Quitting’s Hard

Change is hard. It’s also true that the only thing that’s constant, is change.

We deal with change in our lives all the time. But it seems that little presents as much change as having a child. In your normal life, you go through a series of changes. Sometimes they’re sudden, but many times they happen slowly, over time. You have time to work up to that change. Graduating college, for example, is a change 22 years in the making. All of your choices lead up to it. You know it’s coming, for years.

With children, the changes happen rapid fire.

Just as you seem to get something down, it changes. I realized this firsthand when I had my little guy. What I realized though, is as hard as each change is, once you get through it, it’s amazing.

When my son and I finally got breastfeeding down, it was empowering to feel that I could feed my son and soothe him. I remember feeling trepidation with introducing a bottle. I felt this possessiveness about being the only one who could feed him. I mourned the end of that period. Anxiously, I worked with the little guy to get him used to a bottle. And then I realized how amazing it was to be able to give him a bottle.

It meant I could leave him and not worry about him getting hungry. It meant that I could have a drink or two and not worry about him getting a little roasty-toasty. It meant that when I was exhausted and just didn’t want to feed him, my parents, in-laws or husband could do it.

It became clear that I needed to supplement with formula and I fought it hard. I didn’t want him to have a drop of formula. I was working from home, spending my weekends cluster pumping in between feeds. I was filling up my Amazon Prime account with orders of fenugreek, Mrs. Patel’s bars and other supplements. I finally had enough one day and popped open the can of formula to feed Little Buddy. The stress melted away and I stopped spending all my time pumping and feeding him.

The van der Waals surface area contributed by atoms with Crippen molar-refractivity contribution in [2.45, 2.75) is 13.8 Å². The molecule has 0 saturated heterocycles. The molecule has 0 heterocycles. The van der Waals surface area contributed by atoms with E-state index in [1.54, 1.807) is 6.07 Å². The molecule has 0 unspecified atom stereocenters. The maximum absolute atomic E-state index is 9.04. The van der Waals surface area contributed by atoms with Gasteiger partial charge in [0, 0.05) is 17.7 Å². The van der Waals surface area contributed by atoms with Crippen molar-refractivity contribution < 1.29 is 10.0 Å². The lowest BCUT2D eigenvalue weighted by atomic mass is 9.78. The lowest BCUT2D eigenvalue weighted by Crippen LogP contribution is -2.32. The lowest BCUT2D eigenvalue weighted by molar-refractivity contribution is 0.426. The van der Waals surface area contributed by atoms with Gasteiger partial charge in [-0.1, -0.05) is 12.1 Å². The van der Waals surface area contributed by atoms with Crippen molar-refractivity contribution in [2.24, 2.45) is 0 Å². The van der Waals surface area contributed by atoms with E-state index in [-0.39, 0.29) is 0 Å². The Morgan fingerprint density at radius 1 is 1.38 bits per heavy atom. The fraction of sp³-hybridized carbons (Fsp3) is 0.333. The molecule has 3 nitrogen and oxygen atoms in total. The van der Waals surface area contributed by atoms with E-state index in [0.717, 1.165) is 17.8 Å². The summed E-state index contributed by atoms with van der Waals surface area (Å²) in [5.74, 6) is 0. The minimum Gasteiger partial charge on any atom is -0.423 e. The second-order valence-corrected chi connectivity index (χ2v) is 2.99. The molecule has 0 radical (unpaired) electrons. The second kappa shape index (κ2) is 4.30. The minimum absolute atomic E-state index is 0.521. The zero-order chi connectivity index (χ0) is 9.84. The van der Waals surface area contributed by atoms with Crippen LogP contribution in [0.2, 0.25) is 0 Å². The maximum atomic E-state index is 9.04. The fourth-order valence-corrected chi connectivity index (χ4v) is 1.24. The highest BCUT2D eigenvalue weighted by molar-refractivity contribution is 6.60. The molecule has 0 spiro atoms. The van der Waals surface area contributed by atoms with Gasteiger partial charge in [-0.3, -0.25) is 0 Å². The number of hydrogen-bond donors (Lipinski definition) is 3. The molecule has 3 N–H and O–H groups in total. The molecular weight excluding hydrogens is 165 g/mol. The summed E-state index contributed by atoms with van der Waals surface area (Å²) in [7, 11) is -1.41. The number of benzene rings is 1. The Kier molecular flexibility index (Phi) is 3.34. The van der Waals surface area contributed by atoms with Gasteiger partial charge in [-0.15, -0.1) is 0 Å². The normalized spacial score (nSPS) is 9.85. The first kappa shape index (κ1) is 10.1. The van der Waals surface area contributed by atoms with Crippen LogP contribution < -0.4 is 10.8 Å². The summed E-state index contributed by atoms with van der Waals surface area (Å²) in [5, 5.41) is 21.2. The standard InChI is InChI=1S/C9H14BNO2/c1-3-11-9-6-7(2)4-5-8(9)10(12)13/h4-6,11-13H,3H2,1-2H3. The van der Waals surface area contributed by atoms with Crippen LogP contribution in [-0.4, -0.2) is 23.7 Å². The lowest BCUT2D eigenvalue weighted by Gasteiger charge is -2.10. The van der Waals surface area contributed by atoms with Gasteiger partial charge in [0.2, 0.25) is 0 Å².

When I finally stopped breastfeeding and switched to formula to attempt to counteract the postpartum depression, it was with major reluctance. Finally, out of desperation, I started weaning. Gone was the exhaustion from waking myself up to pump at night. I had an extra hour in the morning when I didn’t have to pump, clean and prepare the equipment. Our bottle cleaning decreased by half because daycare cleaned his formula bottles for us. I wasn’t strapped down like a pack mule with all of my bottles, pumping equipment and frozen packs.

Quitting each of these stages was hard…but so very worth it. Whenever I am on the cusp of a new change, I remind myself of each of these changes. It helps pave the way to the next wonderful step.

Postpartum World_ICON_4C_Green Rattle


2 thoughts on “Quitting’s Hard

  1. This very same thing happened to me. Between the postpartum depression, buying and moving into my house, and trying to exclusively pump when latching failed…it was all too much. The day I stopped pumping was one of the most freeing days of my life, for both me and my husband. Perhaps the next baby will be different, but for my situation it was really what was best for everyone. Once I stopped pumping I felt I could truly enjoy my baby and feeding her. I started to feel more like myself again.

    This is such a tough decision. Be confident you did the right thing for both you and your baby. Congratulations on moving to a new stage of parenting!

    Liked by 1 person

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